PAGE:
Poodle Breed Type

Non Sporting, Utility or Toy Dog

History of the Toy Poodle

Poodles are one of the oldest dog breeds known, with their ancestors being traced back to the first century A.D. By the 15th and 16th centuries, large Poodles (similar to today's Standard Poodles) were well established throughout Europe, and were popular as hunting and retrieving dogs for waterfowl. Poodle ancestors were known to be good swimmers, and possibly included links to the Portuguese Water Dog, the Irish Water Spaniel, the Barbet (a French water dog), and the Hungarian Water Hound. Due to its widespread popularity, many countries across Europe had a hand in developing the breed, and although the Poodle probably didn't originate in France, they arguably had the greatest influence in their more modern development. Toy and Miniature Poodles are the same breed as Standards, and were created by simply selectively breeding down from the larger dogs during the 17th and 18th centuries largely in response to a greater demand for companion animals. 


Elegant, but sturdily built small dog with a somewhat long and narrow head and muzzle, and long, wide ears that hang close to the face. They have a light springy movement, and generally come in one solid colour only, which may be a shade of black, blue, grey, silver, brown, café-au-lait, apricot, red, white or cream.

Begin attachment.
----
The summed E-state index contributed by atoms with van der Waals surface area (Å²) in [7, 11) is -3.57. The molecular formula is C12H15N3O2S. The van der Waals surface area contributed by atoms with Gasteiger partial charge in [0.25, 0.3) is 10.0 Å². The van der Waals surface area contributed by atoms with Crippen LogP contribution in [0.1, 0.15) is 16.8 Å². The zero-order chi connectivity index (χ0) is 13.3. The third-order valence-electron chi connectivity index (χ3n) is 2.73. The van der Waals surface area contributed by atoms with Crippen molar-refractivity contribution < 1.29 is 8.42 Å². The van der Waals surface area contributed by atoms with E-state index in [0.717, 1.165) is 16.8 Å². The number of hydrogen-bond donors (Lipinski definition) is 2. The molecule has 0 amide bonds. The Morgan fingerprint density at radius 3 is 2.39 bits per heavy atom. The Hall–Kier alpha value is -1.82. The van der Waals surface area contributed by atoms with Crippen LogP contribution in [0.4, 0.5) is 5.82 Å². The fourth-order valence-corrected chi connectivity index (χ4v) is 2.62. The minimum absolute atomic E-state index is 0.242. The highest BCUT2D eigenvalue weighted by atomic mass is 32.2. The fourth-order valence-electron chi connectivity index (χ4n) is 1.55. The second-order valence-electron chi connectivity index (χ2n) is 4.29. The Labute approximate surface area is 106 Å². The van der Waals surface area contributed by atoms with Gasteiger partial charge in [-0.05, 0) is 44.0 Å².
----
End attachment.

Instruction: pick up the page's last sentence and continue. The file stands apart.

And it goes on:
Toy Poodle in show clip.


In the UK, a Toy will be less than 28cm (11 inches) at the shoulder, and in Canada and the USA the standard is for it to measure 25cm (10 inches) or less. A Toy may weigh 3-4 kg (6-9 pounds) 


Non-allergenic, curly or wavy coat which grows continually, moults very little, and requires regular grooming and clipping. Regular brushing (perhaps weekly) is required to reduce matting and tangling, and clipping is required every 6-8 weeks to keep the length manageable. 


Good natured, friendly, versatile, highly intelligent dog with a bright, lively disposition. Poodles are great characters - they almost seem to have a sense of humour, can learn almost anything, and delight in showing off. Toys and Miniatures occasionally have a slight tendency to be overly sensitive or highly strung, which may make them nervous and snappy. Check with breeders regarding this temperament tendency.

Very agile Toy Poodle on his hind legs

Toy Poodle in show clip head shot



15 years or more 


Quite a sound breed, although a number of problems can develop without regular maintenance. If grooming is neglected, there could be vision impairment, grass-seeds and abscesses between the toes, fly-strike and even drowning when an excessively long coat gets wet. They are also prone to ear infections and dental problems. Poodles are people-oriented dogs and their bright, effervescent personality will disappear if they are deprived of company.  

Possible Genetic Disorders

Toy Poodles are particularly prone to Luxating Patellas. They are also somewhat prone to a cardiac disease called Mitral Valve Dysplaia (MVD), Sebaceous Adenitis and the eye disorders Progressive Retinal Atrophy (PRA) and Entropion. Health screening for these disorders is available, and should form part of any discussion when considering purchase.  

Best Suited

  • Apartment, house or country
  • Household with older children
  • Household with plenty of human contact
  • Household with retirees
  • Allergy sufferers
  • Service work - assistance dogs, therapy dogs, sniffer dogs, truffle hunters

Worst Suited

  • Households where the dog will be left alone for long periods